When asked about President George Bush's request for a quick return of the crew and plane - a request that did not go over well in China, which probably lost a pilot during Sunday's incident - Mr. Zhu responded: "This is a serious incident, the US is responsible, and it should take effective measures to stop this from happening again. What the US side should do is to make an explanation to the Chinese government and people ... instead of raising these sort of demands, and shirking its responsibilities."

Why China wants to escalate what is already a tragedy into an international event with broader implications is a source of much puzzlement. Experts offer a cornucopia of causes, many of which may be true at the same time, including the possibility that the tough line is simply a temporary ploy that designed to get the get Washington's attention.

"I think it tells us a lot more about the internal political dynamics of China than it does about any [Chinese] assessment of this incident," says Robert Manning, director of Asia studies at the Council on Foreign Relations in Washington. "Politically in China, you don't get anywhere by being soft on the US."

Mr. Manning says that China's response "starts from a sense of aggrievement that has accumulated," citing NATO's accidental bombing of the Chinese Embassy in Belgrade in 1999, the fact that China's 2000 Olympics bid was blocked, and a pending decision on the sale of US destroyers to Taiwan. "I don't think they've thought through the larger consequences [of their response]."

Among other reasons being discussed by China analysts: Beijing does not like the sterner position on China taken by the Bush administration; they may be striking out at the new White House to show disapproval and to keep the new president off balance. Officials may feel an international incident will exploit sharp differences on how to handle China within the US foreign-policy establishment - pitting hawks against doves.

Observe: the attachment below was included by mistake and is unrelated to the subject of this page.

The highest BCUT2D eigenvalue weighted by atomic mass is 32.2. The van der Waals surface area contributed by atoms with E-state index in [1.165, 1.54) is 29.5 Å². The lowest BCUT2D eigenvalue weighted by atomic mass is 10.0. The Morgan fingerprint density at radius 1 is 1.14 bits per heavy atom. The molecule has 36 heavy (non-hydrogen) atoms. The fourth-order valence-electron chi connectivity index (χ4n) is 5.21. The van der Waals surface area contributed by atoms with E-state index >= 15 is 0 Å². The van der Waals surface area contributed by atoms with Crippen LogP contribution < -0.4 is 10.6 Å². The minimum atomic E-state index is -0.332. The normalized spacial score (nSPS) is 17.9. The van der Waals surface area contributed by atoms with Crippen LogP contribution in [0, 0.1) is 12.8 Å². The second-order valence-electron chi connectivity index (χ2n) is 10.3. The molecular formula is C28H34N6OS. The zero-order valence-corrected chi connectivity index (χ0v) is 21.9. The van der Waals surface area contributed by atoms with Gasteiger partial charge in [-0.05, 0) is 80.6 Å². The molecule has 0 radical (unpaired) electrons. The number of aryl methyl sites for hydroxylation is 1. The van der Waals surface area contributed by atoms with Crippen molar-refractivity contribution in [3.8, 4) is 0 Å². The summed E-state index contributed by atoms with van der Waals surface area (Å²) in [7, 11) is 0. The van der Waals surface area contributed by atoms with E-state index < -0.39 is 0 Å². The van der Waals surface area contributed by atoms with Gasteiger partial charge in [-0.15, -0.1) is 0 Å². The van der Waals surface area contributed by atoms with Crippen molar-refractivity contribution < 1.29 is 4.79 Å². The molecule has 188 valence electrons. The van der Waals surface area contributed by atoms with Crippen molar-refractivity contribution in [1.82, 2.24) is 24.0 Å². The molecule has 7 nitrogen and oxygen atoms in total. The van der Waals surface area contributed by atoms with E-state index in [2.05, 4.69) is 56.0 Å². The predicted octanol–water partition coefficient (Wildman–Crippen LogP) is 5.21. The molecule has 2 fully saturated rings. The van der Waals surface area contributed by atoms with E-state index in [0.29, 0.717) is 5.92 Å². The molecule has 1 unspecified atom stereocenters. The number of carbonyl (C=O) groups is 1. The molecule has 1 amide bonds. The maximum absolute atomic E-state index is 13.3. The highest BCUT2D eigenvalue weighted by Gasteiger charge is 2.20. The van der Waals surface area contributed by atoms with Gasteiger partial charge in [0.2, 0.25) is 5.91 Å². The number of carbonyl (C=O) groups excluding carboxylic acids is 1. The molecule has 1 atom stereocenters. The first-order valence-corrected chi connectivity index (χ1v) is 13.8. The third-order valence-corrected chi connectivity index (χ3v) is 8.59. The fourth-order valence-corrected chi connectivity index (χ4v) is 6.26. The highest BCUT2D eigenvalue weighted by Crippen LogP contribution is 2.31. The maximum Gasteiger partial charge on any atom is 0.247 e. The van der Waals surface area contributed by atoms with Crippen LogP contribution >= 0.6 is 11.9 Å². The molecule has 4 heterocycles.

The "China is a great power" argument is another possibility. China as the preeminent power in Asia does not want to be dictated to by others, and wants US spy missions stopped. China naturally wants to show its people it won't be pushed around. China may feel the White House has already decided to sell high-tech weapons to Taiwan, and this is a preemptive warning about how the future will look. China may also feel the US does not have the stomach or popular mandate for a prolonged confrontation with China.

Again, by making claims of "jurisdiction" over wide swaths of the South China Sea and its airspace, Beijing may feel it is inching closer toward claims of that water and air space.

And China may simply be escalating the incident before releasing the crew members, but keeping the sophisticated spy plane for an extended period.

The difficulty in reading the Chinese position was illustrated yesterday when a Reuters correspondent asked whether the Chinese were worried this incident might negatively affect a pending US decision on arms sales to Taiwan, and a pending Olympics bid. "How can you put Taiwan arms sales and the Olympic Games together? They have no connection?" Mr. Zhu remarked.

(c) Copyright 2001. The Christian Science Monitor